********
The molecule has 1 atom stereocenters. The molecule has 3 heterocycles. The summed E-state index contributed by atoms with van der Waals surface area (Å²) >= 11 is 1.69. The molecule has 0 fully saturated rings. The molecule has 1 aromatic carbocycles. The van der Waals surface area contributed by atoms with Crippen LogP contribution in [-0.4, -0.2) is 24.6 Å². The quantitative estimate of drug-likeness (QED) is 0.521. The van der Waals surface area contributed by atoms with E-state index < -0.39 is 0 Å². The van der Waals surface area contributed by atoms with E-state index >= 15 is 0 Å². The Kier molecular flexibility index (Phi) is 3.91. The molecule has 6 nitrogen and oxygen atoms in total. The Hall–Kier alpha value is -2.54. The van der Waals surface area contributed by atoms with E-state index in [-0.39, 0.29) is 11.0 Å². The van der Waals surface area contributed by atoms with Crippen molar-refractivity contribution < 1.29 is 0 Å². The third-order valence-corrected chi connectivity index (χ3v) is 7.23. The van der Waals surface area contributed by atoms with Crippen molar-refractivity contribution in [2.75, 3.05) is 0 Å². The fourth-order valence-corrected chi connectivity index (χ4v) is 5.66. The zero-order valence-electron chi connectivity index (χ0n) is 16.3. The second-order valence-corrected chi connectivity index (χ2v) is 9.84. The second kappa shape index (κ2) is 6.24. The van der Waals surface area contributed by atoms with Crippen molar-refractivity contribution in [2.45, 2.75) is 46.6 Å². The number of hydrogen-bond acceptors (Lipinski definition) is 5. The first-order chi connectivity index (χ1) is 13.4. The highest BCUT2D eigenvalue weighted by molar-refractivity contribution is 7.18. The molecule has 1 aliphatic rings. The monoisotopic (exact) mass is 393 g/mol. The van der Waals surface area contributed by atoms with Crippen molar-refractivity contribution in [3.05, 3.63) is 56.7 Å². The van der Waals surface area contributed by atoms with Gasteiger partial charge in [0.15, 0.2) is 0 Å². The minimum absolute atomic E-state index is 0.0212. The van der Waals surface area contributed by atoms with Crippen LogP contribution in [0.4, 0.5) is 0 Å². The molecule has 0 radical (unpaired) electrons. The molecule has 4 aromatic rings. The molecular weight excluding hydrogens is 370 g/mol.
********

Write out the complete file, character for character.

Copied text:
The molecule has 1 atom stereocenters. The molecule has 3 heterocycles. The summed E-state index contributed by atoms with van der Waals surface area (Å²) >= 11 is 1.69. The molecule has 0 fully saturated rings. The molecule has 1 aromatic carbocycles. The van der Waals surface area contributed by atoms with Crippen LogP contribution in [-0.4, -0.2) is 24.6 Å². The quantitative estimate of drug-likeness (QED) is 0.521. The van der Waals surface area contributed by atoms with E-state index < -0.39 is 0 Å². The van der Waals surface area contributed by atoms with E-state index >= 15 is 0 Å². The Kier molecular flexibility index (Phi) is 3.91. The molecule has 6 nitrogen and oxygen atoms in total. The Hall–Kier alpha value is -2.54. The van der Waals surface area contributed by atoms with E-state index in [-0.39, 0.29) is 11.0 Å². The van der Waals surface area contributed by atoms with Crippen molar-refractivity contribution < 1.29 is 0 Å². The third-order valence-corrected chi connectivity index (χ3v) is 7.23. The van der Waals surface area contributed by atoms with Crippen molar-refractivity contribution in [2.75, 3.05) is 0 Å². The fourth-order valence-corrected chi connectivity index (χ4v) is 5.66. The zero-order valence-electron chi connectivity index (χ0n) is 16.3. The second-order valence-corrected chi connectivity index (χ2v) is 9.84. The second kappa shape index (κ2) is 6.24. The van der Waals surface area contributed by atoms with Crippen molar-refractivity contribution in [2.45, 2.75) is 46.6 Å². The number of hydrogen-bond acceptors (Lipinski definition) is 5. The first-order chi connectivity index (χ1) is 13.4. The highest BCUT2D eigenvalue weighted by molar-refractivity contribution is 7.18. The molecule has 1 aliphatic rings. The monoisotopic (exact) mass is 393 g/mol. The van der Waals surface area contributed by atoms with Crippen molar-refractivity contribution in [3.05, 3.63) is 56.7 Å². The van der Waals surface area contributed by atoms with Gasteiger partial charge in [0.15, 0.2) is 0 Å². The minimum absolute atomic E-state index is 0.0212. The van der Waals surface area contributed by atoms with Crippen LogP contribution in [0.4, 0.5) is 0 Å². The molecule has 0 radical (unpaired) electrons. The molecule has 4 aromatic rings. The molecular weight excluding hydrogens is 370 g/mol.